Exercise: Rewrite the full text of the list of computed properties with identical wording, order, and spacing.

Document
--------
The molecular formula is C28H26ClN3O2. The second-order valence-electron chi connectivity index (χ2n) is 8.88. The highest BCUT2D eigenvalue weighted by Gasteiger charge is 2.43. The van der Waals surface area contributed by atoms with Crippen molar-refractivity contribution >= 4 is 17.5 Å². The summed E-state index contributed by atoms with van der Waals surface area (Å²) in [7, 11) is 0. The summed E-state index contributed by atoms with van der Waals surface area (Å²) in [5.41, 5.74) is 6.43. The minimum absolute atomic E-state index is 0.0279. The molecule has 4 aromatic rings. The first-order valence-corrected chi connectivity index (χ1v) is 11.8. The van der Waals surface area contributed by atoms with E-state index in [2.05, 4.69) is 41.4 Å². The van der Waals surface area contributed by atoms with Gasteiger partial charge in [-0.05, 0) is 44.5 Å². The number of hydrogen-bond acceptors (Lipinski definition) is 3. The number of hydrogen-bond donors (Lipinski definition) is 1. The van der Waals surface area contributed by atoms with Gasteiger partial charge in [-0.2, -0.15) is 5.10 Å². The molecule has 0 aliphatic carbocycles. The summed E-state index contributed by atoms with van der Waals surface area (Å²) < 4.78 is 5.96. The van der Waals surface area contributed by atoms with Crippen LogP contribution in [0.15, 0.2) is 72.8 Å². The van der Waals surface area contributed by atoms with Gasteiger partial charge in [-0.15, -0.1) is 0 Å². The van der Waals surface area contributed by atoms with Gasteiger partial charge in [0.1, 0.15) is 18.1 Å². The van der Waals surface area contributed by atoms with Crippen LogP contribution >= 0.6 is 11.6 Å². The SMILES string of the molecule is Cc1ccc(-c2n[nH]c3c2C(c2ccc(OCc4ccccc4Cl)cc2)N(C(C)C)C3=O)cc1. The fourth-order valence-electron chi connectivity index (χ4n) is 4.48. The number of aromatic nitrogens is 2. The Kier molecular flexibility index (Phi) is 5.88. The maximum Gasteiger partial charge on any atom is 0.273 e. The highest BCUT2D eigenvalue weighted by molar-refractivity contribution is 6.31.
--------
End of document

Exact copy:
The molecular formula is C28H26ClN3O2. The second-order valence-electron chi connectivity index (χ2n) is 8.88. The highest BCUT2D eigenvalue weighted by Gasteiger charge is 2.43. The van der Waals surface area contributed by atoms with Crippen molar-refractivity contribution >= 4 is 17.5 Å². The summed E-state index contributed by atoms with van der Waals surface area (Å²) in [7, 11) is 0. The summed E-state index contributed by atoms with van der Waals surface area (Å²) in [5.41, 5.74) is 6.43. The minimum absolute atomic E-state index is 0.0279. The molecule has 4 aromatic rings. The first-order valence-corrected chi connectivity index (χ1v) is 11.8. The van der Waals surface area contributed by atoms with E-state index in [2.05, 4.69) is 41.4 Å². The van der Waals surface area contributed by atoms with Gasteiger partial charge in [-0.05, 0) is 44.5 Å². The number of hydrogen-bond acceptors (Lipinski definition) is 3. The number of hydrogen-bond donors (Lipinski definition) is 1. The van der Waals surface area contributed by atoms with Gasteiger partial charge in [-0.2, -0.15) is 5.10 Å². The molecule has 0 aliphatic carbocycles. The summed E-state index contributed by atoms with van der Waals surface area (Å²) < 4.78 is 5.96. The van der Waals surface area contributed by atoms with Crippen LogP contribution in [0.15, 0.2) is 72.8 Å². The van der Waals surface area contributed by atoms with Gasteiger partial charge in [-0.15, -0.1) is 0 Å². The van der Waals surface area contributed by atoms with Gasteiger partial charge in [0.1, 0.15) is 18.1 Å². The van der Waals surface area contributed by atoms with Crippen LogP contribution >= 0.6 is 11.6 Å². The SMILES string of the molecule is Cc1ccc(-c2n[nH]c3c2C(c2ccc(OCc4ccccc4Cl)cc2)N(C(C)C)C3=O)cc1. The fourth-order valence-electron chi connectivity index (χ4n) is 4.48. The number of aromatic nitrogens is 2. The Kier molecular flexibility index (Phi) is 5.88. The maximum Gasteiger partial charge on any atom is 0.273 e. The highest BCUT2D eigenvalue weighted by molar-refractivity contribution is 6.31.